Anne Hathaway’s Catwoman could be purrfect

As soon as the first pictures were out of Anne Hathaway as Catwoman; doubt spread across the internet. Many thought the actor was an odd choice for  the role but my thoughts were always “wait and see”. Now, Will Brooker, a lecturer at my university, has critised Nolan’s Catwoman as being unrealistic and untrue to the character of Catwoman.

First of all, it seems Brooker does not know the character of Catwoman very well. I am currently reading the New 52 Catwoman comics, which have been deplored for turning Catwoman into a sex object because she has a ridiculous figure (like most females in comics) and because she shags Batman in issue #1 (coincidentally, that’s why I picked up issue #1). Let’s look at Selina Kyle, she’s what every female dreams of being, she’s the ultimate femme fatale, she’s sexy, confident, she’s athletic and has an impossibly good body. Yes, she’s the not ideal role model for little girls but she’s not intended to be. She’s fun, she’s the spanner in Bruce Wayne’s works that he can’t seem to quit because there’s something enticing about her. Catwoman has always been this way – she uses herself, even if that includes her body, to get what she wants.

That’s the comic book Catwoman, but Nolan is going for realism, every super-hero or super-villain thing has been tied down to the real world in some way which is what makes his films fantastic. Brooker argues Catwoman’s new outfit design is not realistic. Firstly he argues that Catwoman is poor and would not be able to afford such high-tech gear. Now let’s get one thing straight – Catwoman is not poor. She steals very valuable things for a living, and he’s right, she doesn’t do it for profit she does it for the challenge, for fun but it doesn’t mean she just chucks away the money – where does he think it goes? In the comics, Catwoman regularly goes to high-class parties in swanky, long, expensive-looking dresses in disguise. Her short black hair means she’s able to wear wigs of every colour and style to hide herself and seduce whoever she needs to to get what she wants. It’s rare for Catwoman to steal hugely expensive items, in one issue where she does get a big hit, she’s not careful with the money, instead she decides to go to a luxury spa – which leads her into trouble. Sure, Selina has never lived in a mansion, that doesn’t interest her but getting nice things that would make her job easier? I’m pretty sure that would catch her eye.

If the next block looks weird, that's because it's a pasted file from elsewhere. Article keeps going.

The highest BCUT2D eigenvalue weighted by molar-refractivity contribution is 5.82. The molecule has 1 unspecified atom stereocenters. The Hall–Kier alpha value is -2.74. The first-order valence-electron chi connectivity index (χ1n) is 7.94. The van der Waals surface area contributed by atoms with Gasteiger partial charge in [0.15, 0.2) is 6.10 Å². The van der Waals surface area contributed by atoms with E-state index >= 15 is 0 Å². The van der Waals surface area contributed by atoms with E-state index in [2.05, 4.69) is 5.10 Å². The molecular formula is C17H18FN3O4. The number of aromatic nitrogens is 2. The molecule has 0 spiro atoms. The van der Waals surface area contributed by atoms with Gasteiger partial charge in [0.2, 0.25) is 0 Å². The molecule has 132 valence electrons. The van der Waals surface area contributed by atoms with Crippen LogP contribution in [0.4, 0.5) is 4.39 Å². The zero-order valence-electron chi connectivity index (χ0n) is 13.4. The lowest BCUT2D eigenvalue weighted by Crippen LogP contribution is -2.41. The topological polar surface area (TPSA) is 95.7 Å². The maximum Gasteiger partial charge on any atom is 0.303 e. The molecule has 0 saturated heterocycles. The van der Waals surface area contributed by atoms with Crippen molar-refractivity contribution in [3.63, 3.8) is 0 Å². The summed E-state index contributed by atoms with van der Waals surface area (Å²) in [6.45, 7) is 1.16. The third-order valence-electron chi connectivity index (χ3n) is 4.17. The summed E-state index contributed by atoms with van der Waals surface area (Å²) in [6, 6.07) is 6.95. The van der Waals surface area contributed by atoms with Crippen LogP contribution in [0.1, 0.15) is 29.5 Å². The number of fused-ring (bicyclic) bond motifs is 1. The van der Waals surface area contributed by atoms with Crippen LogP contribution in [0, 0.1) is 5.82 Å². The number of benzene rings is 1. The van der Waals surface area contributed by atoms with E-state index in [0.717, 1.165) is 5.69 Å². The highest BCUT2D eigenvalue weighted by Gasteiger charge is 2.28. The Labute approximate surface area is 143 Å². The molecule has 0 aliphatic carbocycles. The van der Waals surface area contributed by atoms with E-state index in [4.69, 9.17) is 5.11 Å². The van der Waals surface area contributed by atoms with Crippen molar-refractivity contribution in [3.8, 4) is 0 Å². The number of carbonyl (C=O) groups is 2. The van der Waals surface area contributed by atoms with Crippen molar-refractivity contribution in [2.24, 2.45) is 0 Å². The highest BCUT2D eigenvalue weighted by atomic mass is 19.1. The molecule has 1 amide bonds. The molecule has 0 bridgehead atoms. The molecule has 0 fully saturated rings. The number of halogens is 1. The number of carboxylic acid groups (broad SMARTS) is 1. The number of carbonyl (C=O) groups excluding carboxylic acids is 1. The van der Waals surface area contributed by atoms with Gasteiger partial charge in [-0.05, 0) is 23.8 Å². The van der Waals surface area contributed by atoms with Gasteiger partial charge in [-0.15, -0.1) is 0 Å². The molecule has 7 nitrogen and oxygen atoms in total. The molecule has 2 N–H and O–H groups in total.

He also hates that’s she’s wearing a skin-tight catsuit, claiming she looks like a fetish model. But that’s what Catwoman is iconic for! Her outfit has come in a few different forms but at the end of the day it’s usually a skin-tight catsuit, the clue’s in the name. I sort of understand why he would complain about the silver stiletto heels, they don’t look great and comic Catwoman goes for the more comfortable Doc Martin style boots which makes much more sense. However, I think Brooker is misunderstanding Catwoman again and women in general for that matter. Selina is exactly the kind of girl who would try to pull a crime by running around in heels. Catwoman is smart but not always sensible, you’ve got to remember she’s similar to the Joker in the fact that, it’s all just a game to her which is why Batman and herself always clash so much. There’s no way she’d pull off a crime without looking good doing it.

But Catwoman is a character that has been portrayed in many different ways and I’m sure a lot of comic fans would disagree with my analysis of her. Women in comics aren’t represented very well, they are always sexed up with impossible huge tits and thighs and maybe Nolan should have made more of an effort to stray away from that but I fear if he did, Selina would have been unrecognisable. Plus it’s a damn sight better than Tim Burton’s Catwoman, who came across as just a crazy cat lady rather than a sexy jewel thief. There is no right answer on how to portray a superhero/villain but I think that maybe Batman fans should wait and see what Nolan has to offer before slamming it so early on.


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